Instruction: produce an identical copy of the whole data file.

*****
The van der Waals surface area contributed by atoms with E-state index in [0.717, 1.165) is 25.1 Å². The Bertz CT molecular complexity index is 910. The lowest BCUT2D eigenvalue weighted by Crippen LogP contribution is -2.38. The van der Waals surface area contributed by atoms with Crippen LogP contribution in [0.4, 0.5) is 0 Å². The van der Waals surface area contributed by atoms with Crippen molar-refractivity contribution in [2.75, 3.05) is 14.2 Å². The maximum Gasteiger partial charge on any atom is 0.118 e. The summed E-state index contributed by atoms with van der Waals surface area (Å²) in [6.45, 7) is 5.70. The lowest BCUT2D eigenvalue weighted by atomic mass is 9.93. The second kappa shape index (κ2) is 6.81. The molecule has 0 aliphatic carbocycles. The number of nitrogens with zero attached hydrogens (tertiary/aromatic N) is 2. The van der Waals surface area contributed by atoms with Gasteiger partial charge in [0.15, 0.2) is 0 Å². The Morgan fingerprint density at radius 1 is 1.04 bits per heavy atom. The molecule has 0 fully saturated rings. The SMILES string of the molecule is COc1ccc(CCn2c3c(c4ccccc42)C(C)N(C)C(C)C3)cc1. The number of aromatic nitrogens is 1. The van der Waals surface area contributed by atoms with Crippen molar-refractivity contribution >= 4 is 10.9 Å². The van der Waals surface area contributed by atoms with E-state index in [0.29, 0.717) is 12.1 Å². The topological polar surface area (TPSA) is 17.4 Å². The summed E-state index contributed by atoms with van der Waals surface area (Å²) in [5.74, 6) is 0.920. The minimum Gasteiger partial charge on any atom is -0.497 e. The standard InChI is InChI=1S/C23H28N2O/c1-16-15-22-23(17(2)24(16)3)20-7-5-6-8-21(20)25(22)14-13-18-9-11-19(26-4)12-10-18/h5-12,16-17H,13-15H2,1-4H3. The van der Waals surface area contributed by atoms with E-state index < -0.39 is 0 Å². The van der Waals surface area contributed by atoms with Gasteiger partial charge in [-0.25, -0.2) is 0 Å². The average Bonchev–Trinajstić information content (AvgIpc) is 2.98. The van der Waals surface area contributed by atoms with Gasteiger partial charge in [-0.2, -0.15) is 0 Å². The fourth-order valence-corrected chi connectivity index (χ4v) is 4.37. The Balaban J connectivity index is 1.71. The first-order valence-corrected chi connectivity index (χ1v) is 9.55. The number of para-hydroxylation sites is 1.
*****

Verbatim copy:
The van der Waals surface area contributed by atoms with E-state index in [0.717, 1.165) is 25.1 Å². The Bertz CT molecular complexity index is 910. The lowest BCUT2D eigenvalue weighted by Crippen LogP contribution is -2.38. The van der Waals surface area contributed by atoms with Crippen LogP contribution in [0.4, 0.5) is 0 Å². The van der Waals surface area contributed by atoms with Crippen molar-refractivity contribution in [2.75, 3.05) is 14.2 Å². The maximum Gasteiger partial charge on any atom is 0.118 e. The summed E-state index contributed by atoms with van der Waals surface area (Å²) in [6.45, 7) is 5.70. The lowest BCUT2D eigenvalue weighted by atomic mass is 9.93. The second kappa shape index (κ2) is 6.81. The molecule has 0 aliphatic carbocycles. The number of nitrogens with zero attached hydrogens (tertiary/aromatic N) is 2. The van der Waals surface area contributed by atoms with Gasteiger partial charge in [0.15, 0.2) is 0 Å². The Morgan fingerprint density at radius 1 is 1.04 bits per heavy atom. The molecule has 0 fully saturated rings. The SMILES string of the molecule is COc1ccc(CCn2c3c(c4ccccc42)C(C)N(C)C(C)C3)cc1. The number of aromatic nitrogens is 1. The van der Waals surface area contributed by atoms with Crippen molar-refractivity contribution >= 4 is 10.9 Å². The van der Waals surface area contributed by atoms with E-state index in [0.29, 0.717) is 12.1 Å². The topological polar surface area (TPSA) is 17.4 Å². The summed E-state index contributed by atoms with van der Waals surface area (Å²) in [5.74, 6) is 0.920. The minimum Gasteiger partial charge on any atom is -0.497 e. The standard InChI is InChI=1S/C23H28N2O/c1-16-15-22-23(17(2)24(16)3)20-7-5-6-8-21(20)25(22)14-13-18-9-11-19(26-4)12-10-18/h5-12,16-17H,13-15H2,1-4H3. The van der Waals surface area contributed by atoms with E-state index < -0.39 is 0 Å². The van der Waals surface area contributed by atoms with Gasteiger partial charge in [-0.25, -0.2) is 0 Å². The average Bonchev–Trinajstić information content (AvgIpc) is 2.98. The van der Waals surface area contributed by atoms with Gasteiger partial charge in [-0.2, -0.15) is 0 Å². The fourth-order valence-corrected chi connectivity index (χ4v) is 4.37. The Balaban J connectivity index is 1.71. The first-order valence-corrected chi connectivity index (χ1v) is 9.55. The number of para-hydroxylation sites is 1.